Eventually, he said, his agency planned to replace both the Defense Department balloons and an older system deployed at Ft. Huachuca called the Tethered Aerostat Radar System or TARS, which is being held together by "shoestring and bailing wire." However, this means the creation of a new program to catch small planes and ultra-lights used to smuggle drugs into the U.S. 

The conference presented an opportunity to engage in market research and work with companies to define and build the technology that would become part of Homeland Security, Borkowski said. 

"We’ve found situations where we went out and got technologies that we thought were useful on the border, then the people who produced those have gone out and created markets for state and local law enforcement," he said. 

"High tech isn’t always the answer," he said, however, the agency was in the midst of "figure out how to act more like a single department" and understanding what technology needed by all departments.

"Biometrics is one of them," the CBP official said said. 

In the large carpeted convention hall, a few of the companies were doing just that. 

By the MorphoTrak booth, a widescreen television showed how the company's software was rapidly attempting to match the faces of convention-goers against a database of faces. Josh Smolenak showed off two parts of their system, one a scanner that that reads fingerprints with a hand-wave through the device, and an app that runs on smartphones that allowed Smolenak to take a photo and quickly compare it to the MorphoTrak database. 

"It’s really quick," he said. "Officers can take a picture and quickly know who they’re dealing with."

Several other companies, including Safran and Congnitec were selling similar systems. There was also a vendor selling fake rocks and cactuses, several drone manufacturers including ARA Force, which made the Pointman Tactical Robot currently used by Border Patrol to survey tunnels beneath the streets of Nogales, Ariz. Two gun manufacturers, Glock and H&K, presented their wares, along with a mixture of vehicle specialists, radio companies, and clothing companies. 

Utility is trying to solve another law enforcement problem. 

Body Worn: The Ultimate Witness attempts to solve several problems when police officers are required to wear body cameras by wrapping a smartphone running Android in a vest complete with its own integral lens. The camera begins taking video when the phone feels motion and the video is transmitted in real time to headquarters, complete with GPS locations. This keeps officers from intentionally disabling the camera, and also ensures that officers can’t lose the device while "protecting the chain of evidence," said Brian Lewis, a sales manager with the company.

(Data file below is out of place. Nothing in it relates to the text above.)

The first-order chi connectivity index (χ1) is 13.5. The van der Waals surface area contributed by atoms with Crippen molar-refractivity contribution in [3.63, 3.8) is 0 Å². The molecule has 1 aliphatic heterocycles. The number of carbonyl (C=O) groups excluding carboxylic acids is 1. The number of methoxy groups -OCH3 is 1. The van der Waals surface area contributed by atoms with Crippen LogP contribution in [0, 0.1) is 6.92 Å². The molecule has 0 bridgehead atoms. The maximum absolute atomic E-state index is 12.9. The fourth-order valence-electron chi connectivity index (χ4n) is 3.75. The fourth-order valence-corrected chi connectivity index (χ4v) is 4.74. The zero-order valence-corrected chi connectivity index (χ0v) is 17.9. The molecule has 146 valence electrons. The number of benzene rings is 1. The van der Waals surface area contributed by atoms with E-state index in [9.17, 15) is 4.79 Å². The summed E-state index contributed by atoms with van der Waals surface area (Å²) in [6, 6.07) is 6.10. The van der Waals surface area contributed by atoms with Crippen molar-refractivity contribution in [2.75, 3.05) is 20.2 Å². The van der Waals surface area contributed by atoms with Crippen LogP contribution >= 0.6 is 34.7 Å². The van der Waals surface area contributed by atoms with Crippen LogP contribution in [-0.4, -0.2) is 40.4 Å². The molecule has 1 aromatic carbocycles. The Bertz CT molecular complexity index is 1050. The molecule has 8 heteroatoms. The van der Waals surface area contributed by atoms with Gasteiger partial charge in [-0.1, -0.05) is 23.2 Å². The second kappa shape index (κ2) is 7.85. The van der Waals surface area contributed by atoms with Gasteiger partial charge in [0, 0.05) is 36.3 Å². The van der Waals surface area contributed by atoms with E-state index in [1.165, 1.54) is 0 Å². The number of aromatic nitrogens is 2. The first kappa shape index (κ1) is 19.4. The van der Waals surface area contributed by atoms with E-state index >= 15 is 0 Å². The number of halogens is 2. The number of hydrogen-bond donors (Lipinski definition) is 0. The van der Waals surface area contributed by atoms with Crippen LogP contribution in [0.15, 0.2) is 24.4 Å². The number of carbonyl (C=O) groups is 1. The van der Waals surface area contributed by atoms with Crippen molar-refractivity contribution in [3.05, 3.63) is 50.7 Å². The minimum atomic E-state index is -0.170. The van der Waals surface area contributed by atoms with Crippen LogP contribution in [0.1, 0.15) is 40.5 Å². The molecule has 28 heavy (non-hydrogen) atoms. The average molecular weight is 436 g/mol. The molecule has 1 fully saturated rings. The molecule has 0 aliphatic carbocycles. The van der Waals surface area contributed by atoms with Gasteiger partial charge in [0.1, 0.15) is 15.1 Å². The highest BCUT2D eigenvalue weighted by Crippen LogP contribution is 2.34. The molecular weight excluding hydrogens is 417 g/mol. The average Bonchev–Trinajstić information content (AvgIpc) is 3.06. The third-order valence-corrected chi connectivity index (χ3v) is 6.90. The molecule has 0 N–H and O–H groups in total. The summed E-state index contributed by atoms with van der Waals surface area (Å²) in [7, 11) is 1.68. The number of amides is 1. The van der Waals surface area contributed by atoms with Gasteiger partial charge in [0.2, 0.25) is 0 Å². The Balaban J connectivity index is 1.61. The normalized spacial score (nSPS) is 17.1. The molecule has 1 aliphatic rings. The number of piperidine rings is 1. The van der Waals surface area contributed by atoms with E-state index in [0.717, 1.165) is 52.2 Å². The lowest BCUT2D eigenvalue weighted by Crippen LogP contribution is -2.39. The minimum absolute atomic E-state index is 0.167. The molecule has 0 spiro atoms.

Several agencies have considered the device said Lewis, including the Bexar County Sheriff Department from Texas, who were already using cellular transmitters made by the company. 

Border Patrol has also begun testing the use of body cameras in the New Mexico and Texas in response to repeated complaints that agents routinely abuse people in their custody and that agents have intentionally killed Mexicans on both sides of the border. 

The political fight over border security comes at a time when the budget for CBP and ICE has roughly doubled since 2003, and the number of agents working the border has exploded from nearly 11,000 in 2004 to almost 21,000 in 2014.

Additionally, from 2000 to 2010, the agency has built 625 miles of border fencing. 

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On Friday, Johnson highlighted some of the agency’s successes noting that apprehensions continue to decline, including the numbers of unaccompanied children. During the summer of 2014, the agency found itself overwhelmed by large numbers of unaccompanied minors coming through the Rio Grande Valley in Texas. However, the number of children coming across the border has declined 45 percent, Johnson said. Apprehensions of whole families, which also exploded last year, are also declining around 30 percent. 

Meanwhile, the construction of "tactical infrastructure" continues to push unauthorized immigrants into the deserts beyond the edges of border towns, increasing the likelihood that migrants may die of thirst and exposure while simultaneously pushing them into the hands of indifferent human smugglers. 

In 2005, Border Patrol agents recorded the deaths of 492 immigrants in the United States.  While that number has declined to 307 in 2014, where people have died has also shifted. In the Rio Grande Sector, the number of bodies discovered by agents has more than doubled since 2005. 

Former CBP Commissioner David Aguilar argued that federal efforts have changed the southern U.S. border.  

"The border today is transformed,” Aguilar said. "The entirety of the southern border is safer than the area where I live, Washington, D.C."

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Paul Ingram/TucsonSentinel.com

Todd Degidio with Paradigm SRP demonstrates the remote for a gyroscopic mount meant to hold a sniper's rifle and allow a soldier to accurately fire the weapon while on a boat, moving truck, or helicopter.